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Magnifying Experiences – Elementary School Work

By Rebekah Kamerman – Arrowhead Bible College

He closed one eye and peered into the microscope eyepiece. A line of chattering kids eagerly waited their turn to look into this new world of science. They were looking at a tiny bug—head lice, a common problem for nearly all the kids, and looking larger than life through the magnification of the microscope. The local elementary school had received a microscope nearly a year ago but nobody knew how to assemble it and show the kids how to use it.

Suddenly all those hours doing laboratory work proved useful as I had the skills to assemble and teach the teachers and students how to use this exciting tool. When it came to teaching the teachers how to use it they produced several lice from a student which I put on a slide to show them. The first teacher to look through the eyepiece actually screamed. While they are very used to lice, they perceive them as insignificant, but looking at it through a microscope brought a whole new dimension to the tiny insect. It was huge—too big to even see the whole thing in the lense, and still wriggling. One teacher made the comment that we needed to show this to every child in the school because maybe it would motivate them to bathe every day.

I was already planning on helping teach the fifth graders science the next day and had asked them to bring me bugs, dead bugs so we could look at them through the microscope. I collected the bugs from the students the next day, every one of which was still alive… and huge, and made slides of spiders and more lice.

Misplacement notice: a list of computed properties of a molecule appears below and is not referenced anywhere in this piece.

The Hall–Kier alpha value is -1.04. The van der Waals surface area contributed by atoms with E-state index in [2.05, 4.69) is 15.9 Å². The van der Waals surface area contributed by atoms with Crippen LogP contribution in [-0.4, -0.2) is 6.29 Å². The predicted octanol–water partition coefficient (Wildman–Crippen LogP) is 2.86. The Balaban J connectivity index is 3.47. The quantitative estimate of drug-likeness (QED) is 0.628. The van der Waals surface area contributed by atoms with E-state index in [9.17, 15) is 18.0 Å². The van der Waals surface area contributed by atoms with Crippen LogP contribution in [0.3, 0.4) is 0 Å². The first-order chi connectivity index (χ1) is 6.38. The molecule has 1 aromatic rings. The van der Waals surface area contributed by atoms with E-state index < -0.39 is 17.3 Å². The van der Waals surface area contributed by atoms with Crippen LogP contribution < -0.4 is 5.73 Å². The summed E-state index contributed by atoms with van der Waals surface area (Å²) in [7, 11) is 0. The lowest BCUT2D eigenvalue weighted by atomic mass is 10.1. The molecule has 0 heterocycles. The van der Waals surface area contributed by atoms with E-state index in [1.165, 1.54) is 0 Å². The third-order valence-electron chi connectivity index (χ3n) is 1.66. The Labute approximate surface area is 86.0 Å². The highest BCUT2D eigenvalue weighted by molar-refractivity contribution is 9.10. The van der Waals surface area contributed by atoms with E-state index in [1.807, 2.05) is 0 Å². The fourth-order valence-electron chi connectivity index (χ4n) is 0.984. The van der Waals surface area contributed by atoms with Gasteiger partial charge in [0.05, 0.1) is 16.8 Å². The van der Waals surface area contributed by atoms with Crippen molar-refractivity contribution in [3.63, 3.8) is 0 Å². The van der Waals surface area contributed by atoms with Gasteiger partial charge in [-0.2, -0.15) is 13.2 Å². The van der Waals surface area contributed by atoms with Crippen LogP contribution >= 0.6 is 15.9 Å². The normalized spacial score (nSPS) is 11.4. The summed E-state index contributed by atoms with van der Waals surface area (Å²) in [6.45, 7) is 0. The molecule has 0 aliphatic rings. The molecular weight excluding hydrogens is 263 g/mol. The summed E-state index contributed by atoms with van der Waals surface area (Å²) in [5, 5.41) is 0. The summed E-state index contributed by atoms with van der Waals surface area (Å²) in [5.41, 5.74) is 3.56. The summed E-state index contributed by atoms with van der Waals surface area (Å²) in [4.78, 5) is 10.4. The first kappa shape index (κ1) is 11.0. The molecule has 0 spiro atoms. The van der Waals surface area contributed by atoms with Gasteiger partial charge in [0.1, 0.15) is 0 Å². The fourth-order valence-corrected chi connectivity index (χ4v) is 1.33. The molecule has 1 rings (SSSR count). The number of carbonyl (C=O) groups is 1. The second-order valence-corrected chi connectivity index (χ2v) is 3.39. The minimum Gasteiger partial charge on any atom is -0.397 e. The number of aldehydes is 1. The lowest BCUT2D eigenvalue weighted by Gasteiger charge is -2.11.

I set the microscope up on a low bench in the school yard. While the tropical sun served as a light source for the experiment, we had the classes line up one at a time to have their first look. It was really amazing for me to be the one who was opening this door into the realm of the tiny microscopic world for these children. They are intelligent and inquisitive and their excitement mounted as their turn came closer. Each child had a different reaction to seeing the lice so large and clear. Some exclaimed that it looked like a spider, some that it looked like a monster, and all were amazed at how big it really looked. I let them look at the lice and spider legs before sending them back to class. All in all over one hundred kids got to look into the world of the microscope for the first time today. As I watched their reactions I wondered if, here in the tiny Cal Sur Elementary school, some great future scientist is having their curiosity peaked. If this experience will open their minds to so much more than they can see with just their eyes.

Looking through a microscope is in many ways parallel to looking at the world through the eyes of Jesus. We look at someone and see them as insignificant and commonplace. We look at the poor of this world as a common problem, as nobody worth sharing time and the love of Christ with. But when we look at them through the lense of the love of Jesus, we see men, women and children who are vastly important. That they are worth the time and energy to build relationships with, and are invaluable to the kingdom of God. We see people that we can learn from, build up, and be blessed by. People that we can gladly share in the joint inheritance as children of God and together, further strengthen the body of Christ.



3 replies
  1. Barb Teachout
    Barb Teachout says:

    Rebekah, your writing is amazing! I could feel the excitement. Thanks so much for all the time, energy and expertise you put into the project so the microscope could actually be used!
    Love, Barb

  2. joyce kamp
    joyce kamp says:

    Fantastic work, Rebekah! You are the eyes and hands of Jesus. Thank you for helping the poor.
    I walked with you mom today. It was great. We are praying for you and your ministry. JK

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